Accidental injury means an injury that results accidentally or from any external, violent and anticipated causes. For instance, an unintentional bodily injury resulting from any external force and against the normal course of events can be categorized as an accidental injury. Generally, the word "accident" and the word "injury" are not synonymous. Accidents occur without injury, and injuries occur without accident. The critical question in this examination is whether or not a disease is ever an injury, not whether a disease is ever an accident, or accidentally caused. If it can ever be said that there is involved an accident or an occurrence in the sudden invasion of the human body by bacteria, then in substantially all infectious diseases there is a precedent accident, and therefore an accidental injury. The accident must be something which is capable of being assigned to a particular date, and which is in the popular and ordinary sense an accident.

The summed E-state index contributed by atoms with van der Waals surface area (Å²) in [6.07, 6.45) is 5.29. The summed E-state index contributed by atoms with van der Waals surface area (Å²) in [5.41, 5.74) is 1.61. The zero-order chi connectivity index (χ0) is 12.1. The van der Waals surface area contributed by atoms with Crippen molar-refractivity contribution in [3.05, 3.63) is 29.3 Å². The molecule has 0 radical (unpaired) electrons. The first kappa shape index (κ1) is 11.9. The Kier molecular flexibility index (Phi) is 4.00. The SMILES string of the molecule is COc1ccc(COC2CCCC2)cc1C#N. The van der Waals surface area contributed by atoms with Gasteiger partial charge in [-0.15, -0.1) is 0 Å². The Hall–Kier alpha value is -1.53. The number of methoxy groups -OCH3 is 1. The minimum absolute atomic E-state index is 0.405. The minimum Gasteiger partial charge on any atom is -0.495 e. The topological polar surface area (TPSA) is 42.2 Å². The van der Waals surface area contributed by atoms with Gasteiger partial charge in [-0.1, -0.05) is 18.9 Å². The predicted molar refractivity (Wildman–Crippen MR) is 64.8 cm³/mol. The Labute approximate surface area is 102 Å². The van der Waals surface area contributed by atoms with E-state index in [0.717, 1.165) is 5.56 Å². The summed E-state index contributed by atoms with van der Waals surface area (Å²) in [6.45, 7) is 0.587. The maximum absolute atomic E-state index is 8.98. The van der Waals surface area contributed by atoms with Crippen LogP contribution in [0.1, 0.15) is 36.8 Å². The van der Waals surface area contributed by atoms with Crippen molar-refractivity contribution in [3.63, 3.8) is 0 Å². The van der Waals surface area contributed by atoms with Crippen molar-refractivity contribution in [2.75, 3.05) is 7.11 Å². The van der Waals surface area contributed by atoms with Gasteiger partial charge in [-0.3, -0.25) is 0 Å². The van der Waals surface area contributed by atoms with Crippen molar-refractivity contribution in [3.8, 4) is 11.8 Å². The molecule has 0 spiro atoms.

In Richardson v. Greenburg, 176 N.Y.S. 651 (N.Y. App. Div. 1919), the court observed that “ In disease the cause is neither external, violent, nor accidental. It can therefore never be an accidental injury, except where a statute expressly includes it therein by particular definition.”